Nagl countered that even if numbers of Taliban insurgents are only fighting the U.S. presence, as opposed to the Karzai government, the focus on Al Qaeda still risked leaving Kabul vulnerable to an insurgent win, which would in turn revive the harbor for Al Qaeda.

When Kerry asked how many troops he would estimate would be needed, Nagl said from 500,000 to 600,000 but that most of these troops should be Afghan. A lasting U.S. troop presence is a prerequisite to building a sustainable Afghan Army, according to Nagl, which could take as long as five years.

Opposing views were plentiful. Dr. Stephen Biddle, a senior fellow for defense policy at the Council on Foreign Relations, made the case that if the United States reduces its presence, failure is not pre-determined.

For Biddle and policymakers like Levin who called for no new troop increases this week, the Afghan government is becoming perhaps too dependent on the United States for security. A reduction in U.S. forces may encourage the Afghans to take the reins, according to this view.

U.S. strategy, rather than focusing on an escalation of conflict in this costly context, would focus on counter-terrorism and state-building. Sen. Russ Feingold suggested that, as in Iraq, an increased U.S. presence may breed militancy as well as force militants into Pakistan.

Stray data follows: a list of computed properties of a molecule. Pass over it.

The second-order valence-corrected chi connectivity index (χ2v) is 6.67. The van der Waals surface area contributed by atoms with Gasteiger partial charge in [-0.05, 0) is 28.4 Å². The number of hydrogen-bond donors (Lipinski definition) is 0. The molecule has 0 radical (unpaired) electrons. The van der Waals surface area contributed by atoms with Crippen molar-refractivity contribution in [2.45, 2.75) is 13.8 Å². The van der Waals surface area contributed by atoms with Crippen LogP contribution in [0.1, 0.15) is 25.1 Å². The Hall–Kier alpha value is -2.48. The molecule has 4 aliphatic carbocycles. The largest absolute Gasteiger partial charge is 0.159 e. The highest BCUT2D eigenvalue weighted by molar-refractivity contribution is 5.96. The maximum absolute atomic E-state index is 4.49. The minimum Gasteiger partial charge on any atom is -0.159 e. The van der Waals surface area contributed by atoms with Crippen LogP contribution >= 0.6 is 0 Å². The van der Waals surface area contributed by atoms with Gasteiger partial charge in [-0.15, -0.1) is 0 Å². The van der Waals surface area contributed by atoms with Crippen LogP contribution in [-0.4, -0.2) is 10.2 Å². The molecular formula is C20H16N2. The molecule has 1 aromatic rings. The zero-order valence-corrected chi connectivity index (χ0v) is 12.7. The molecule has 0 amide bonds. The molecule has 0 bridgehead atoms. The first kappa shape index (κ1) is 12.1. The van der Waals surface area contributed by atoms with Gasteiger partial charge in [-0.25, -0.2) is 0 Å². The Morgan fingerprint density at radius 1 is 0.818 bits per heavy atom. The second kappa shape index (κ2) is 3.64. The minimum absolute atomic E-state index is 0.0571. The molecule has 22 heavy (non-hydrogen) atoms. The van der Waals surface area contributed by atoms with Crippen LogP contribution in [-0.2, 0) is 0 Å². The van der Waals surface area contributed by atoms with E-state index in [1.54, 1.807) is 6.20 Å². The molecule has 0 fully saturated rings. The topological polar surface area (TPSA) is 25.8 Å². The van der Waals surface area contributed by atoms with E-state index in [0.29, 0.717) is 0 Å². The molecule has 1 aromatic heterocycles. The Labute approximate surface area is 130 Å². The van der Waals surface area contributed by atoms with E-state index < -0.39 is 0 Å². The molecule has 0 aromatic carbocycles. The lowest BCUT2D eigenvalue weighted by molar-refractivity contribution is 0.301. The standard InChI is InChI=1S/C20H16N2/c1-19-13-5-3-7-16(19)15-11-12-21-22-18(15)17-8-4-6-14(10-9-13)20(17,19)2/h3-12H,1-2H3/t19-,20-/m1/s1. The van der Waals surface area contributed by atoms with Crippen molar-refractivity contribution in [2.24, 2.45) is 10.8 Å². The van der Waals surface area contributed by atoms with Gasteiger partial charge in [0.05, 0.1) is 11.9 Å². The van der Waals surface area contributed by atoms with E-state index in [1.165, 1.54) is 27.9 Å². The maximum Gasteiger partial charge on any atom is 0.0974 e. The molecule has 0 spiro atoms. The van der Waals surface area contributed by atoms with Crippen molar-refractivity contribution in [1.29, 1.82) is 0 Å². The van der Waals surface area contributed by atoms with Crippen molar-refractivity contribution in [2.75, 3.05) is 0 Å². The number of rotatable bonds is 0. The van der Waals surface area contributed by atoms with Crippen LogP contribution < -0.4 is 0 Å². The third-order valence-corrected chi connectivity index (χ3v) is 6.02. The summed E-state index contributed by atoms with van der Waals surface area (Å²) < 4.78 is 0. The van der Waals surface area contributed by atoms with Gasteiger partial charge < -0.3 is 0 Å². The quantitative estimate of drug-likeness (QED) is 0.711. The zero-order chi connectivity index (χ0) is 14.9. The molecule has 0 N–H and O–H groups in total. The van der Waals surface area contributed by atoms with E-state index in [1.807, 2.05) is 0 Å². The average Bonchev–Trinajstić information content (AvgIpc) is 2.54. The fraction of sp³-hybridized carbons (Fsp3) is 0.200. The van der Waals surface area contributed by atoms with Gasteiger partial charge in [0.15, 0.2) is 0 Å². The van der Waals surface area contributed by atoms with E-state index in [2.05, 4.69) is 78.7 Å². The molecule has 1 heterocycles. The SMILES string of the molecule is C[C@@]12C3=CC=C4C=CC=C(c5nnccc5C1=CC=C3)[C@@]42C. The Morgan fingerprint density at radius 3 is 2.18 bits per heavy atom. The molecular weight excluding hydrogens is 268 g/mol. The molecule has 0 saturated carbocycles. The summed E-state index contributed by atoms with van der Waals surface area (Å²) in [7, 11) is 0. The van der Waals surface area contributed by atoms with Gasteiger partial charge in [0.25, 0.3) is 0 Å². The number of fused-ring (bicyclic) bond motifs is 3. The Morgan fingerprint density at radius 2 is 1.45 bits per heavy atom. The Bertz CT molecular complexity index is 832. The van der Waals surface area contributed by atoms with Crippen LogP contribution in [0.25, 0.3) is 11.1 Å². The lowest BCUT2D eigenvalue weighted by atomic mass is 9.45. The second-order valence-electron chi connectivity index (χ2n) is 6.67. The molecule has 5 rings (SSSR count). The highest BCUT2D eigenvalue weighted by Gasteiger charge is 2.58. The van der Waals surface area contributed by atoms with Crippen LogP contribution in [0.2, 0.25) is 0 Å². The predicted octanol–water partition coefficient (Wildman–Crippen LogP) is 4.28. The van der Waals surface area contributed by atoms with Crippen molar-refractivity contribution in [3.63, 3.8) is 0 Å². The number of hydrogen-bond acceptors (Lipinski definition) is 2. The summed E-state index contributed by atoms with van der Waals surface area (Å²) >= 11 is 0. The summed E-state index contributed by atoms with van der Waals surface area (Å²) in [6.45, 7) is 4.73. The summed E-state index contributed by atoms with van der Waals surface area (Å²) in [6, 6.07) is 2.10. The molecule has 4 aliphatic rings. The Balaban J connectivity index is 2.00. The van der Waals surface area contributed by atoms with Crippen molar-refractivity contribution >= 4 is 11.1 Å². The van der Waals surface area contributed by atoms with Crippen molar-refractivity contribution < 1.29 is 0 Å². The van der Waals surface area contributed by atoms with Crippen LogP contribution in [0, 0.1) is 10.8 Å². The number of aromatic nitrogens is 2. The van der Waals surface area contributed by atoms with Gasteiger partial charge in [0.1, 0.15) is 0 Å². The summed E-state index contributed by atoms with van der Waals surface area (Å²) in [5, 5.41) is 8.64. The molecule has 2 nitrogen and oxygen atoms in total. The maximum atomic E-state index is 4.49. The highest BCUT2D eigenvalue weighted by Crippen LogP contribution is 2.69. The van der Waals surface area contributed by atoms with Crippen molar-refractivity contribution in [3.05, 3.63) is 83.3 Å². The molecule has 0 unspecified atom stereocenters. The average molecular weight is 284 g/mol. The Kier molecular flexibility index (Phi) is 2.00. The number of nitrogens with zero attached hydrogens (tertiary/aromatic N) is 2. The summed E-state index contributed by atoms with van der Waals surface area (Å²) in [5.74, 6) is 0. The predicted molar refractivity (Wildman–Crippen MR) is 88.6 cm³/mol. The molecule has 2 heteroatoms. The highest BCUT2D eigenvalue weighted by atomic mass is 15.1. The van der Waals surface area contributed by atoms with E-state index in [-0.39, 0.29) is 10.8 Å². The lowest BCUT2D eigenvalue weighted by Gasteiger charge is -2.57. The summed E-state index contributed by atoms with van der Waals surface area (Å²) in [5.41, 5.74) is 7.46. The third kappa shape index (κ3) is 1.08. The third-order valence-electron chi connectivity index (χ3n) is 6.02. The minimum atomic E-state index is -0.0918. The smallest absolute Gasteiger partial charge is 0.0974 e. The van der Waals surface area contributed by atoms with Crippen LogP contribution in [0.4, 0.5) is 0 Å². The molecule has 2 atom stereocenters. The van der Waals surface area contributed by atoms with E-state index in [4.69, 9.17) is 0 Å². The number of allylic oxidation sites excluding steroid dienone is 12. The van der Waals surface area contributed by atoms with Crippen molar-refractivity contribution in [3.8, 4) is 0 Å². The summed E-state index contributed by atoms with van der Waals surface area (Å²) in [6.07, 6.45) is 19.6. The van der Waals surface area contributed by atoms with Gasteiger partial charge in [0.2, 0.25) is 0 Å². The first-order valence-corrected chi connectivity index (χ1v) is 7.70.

Rory Stewart, director of Harvards Carr Center for Human Rights Policy, argued for a third option. For Stewart and opponents of a large war, the United States has over-committed, basing strategy on highest goals rather than pragmatism.

Stewart argued that the United States would achieve the most success through a patient, long-term strategy of civil society, aid, and if necessary, counter-terrorism. Trying to win such a war given the constraints would simply raise the numbers killed on both sides without necessarily guaranteeing a self-sustaining democratic Afghanistan.

Ought doesnt mean can, argued Stewart, We do not have a moral obligation to do what we cannot do.

Although many policymakers, strategists and rights groups alike want an end to the endless casualties and suffering, there persists a fundamental debate over whether increased or sustained U.S. involvement will perpetuate or win the war, and whether a withdrawal would leave the country vulnerable to a Taliban revival, which will take both Afghanistan and the United States back to where they began before September 11, 2001.

Daniel J. Gerstle is a writer and humanitarian aid consultant who carried out intensive research on issues of security and hunger prevention for Columbia University and aid agencies in Afghanistan in 2004 and 2009. www.DanielJGerstle.com